It’s fair to say Broadchurch has been getting somewhat of a kicking in the media lately. Despite both the public and the press lauding over the first series, this time around the viewing figures are rapidly declining and the critics are sharpening their knives.
One of the harshest critiques comes from Vicky Frost in The Guardian in her excellent ‘Broadchurch Recap‘ series, posted after each episode. This week’s article echoes several of my own views about the show, many of which are repeated in the comments. Rather than posting my own review, here’s a transcript of my contribution to the debate:
“I grew up in Bridport so feel almost obliged to stick with Broadchurch, but unfortunately it’s been laughable at times this series.
There’s a chance people may be remembering the first series with rose-tinted glasses though. Some of the acting and accents were awful back then, coupled with huge plot holes and far-fetched storyline tangents. But as a viewer you were so gripped with the intense central mystery that you didn’t mind.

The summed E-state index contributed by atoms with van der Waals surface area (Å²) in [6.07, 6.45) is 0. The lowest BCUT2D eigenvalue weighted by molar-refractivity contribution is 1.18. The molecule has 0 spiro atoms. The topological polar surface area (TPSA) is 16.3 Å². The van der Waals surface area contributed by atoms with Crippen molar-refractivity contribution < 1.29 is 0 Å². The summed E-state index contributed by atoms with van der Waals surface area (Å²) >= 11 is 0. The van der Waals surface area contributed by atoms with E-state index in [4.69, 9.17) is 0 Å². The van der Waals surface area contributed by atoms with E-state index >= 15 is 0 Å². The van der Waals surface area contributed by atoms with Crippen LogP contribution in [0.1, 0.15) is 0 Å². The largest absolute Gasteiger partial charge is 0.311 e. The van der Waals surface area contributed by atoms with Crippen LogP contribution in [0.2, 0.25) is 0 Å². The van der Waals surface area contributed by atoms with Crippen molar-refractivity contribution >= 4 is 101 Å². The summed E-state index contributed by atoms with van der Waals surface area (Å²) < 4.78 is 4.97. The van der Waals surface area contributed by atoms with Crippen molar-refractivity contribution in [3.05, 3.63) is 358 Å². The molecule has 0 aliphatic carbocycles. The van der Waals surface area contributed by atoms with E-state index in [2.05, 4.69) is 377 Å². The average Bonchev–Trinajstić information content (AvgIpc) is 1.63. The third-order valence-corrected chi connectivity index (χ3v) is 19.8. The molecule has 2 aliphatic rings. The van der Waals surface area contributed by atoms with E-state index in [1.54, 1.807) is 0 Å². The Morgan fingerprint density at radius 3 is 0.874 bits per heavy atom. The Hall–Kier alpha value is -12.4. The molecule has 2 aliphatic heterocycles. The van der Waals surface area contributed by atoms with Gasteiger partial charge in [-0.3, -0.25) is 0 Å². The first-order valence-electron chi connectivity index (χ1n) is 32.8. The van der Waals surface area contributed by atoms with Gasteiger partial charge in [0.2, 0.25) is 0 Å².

Now the crux of the piece is taken away, the poorer aspects are laid bare. Suddenly the countryside looks dayglow instead of beautiful, sub-plots come and go with little if any impact on the narrative, and the whole piece feels devoid of the emotion and community togetherness that the first series thrived on.
There isn’t a twist that would genuinely shock now, so farcical have some of the narrative threads become. Sandbrook is a dead-weight, and the court room scenes hilarious at times.
It’s such a shame that what could have been an incredible standalone series has been tarnished by this second attempt. You can only hope it redeems itself slightly towards the end.”
And I genuinely mean that. The first series was so wonderful, both in terms of entertainment and the way my hometown was portrayed, that I’d hate for people’s views on the series to be tainted by a poor rehash. With four episodes to go there’s still a glimmer of hope that it could turn out sunny, at least for the viewers if not for the residents of Broadchurch themselves.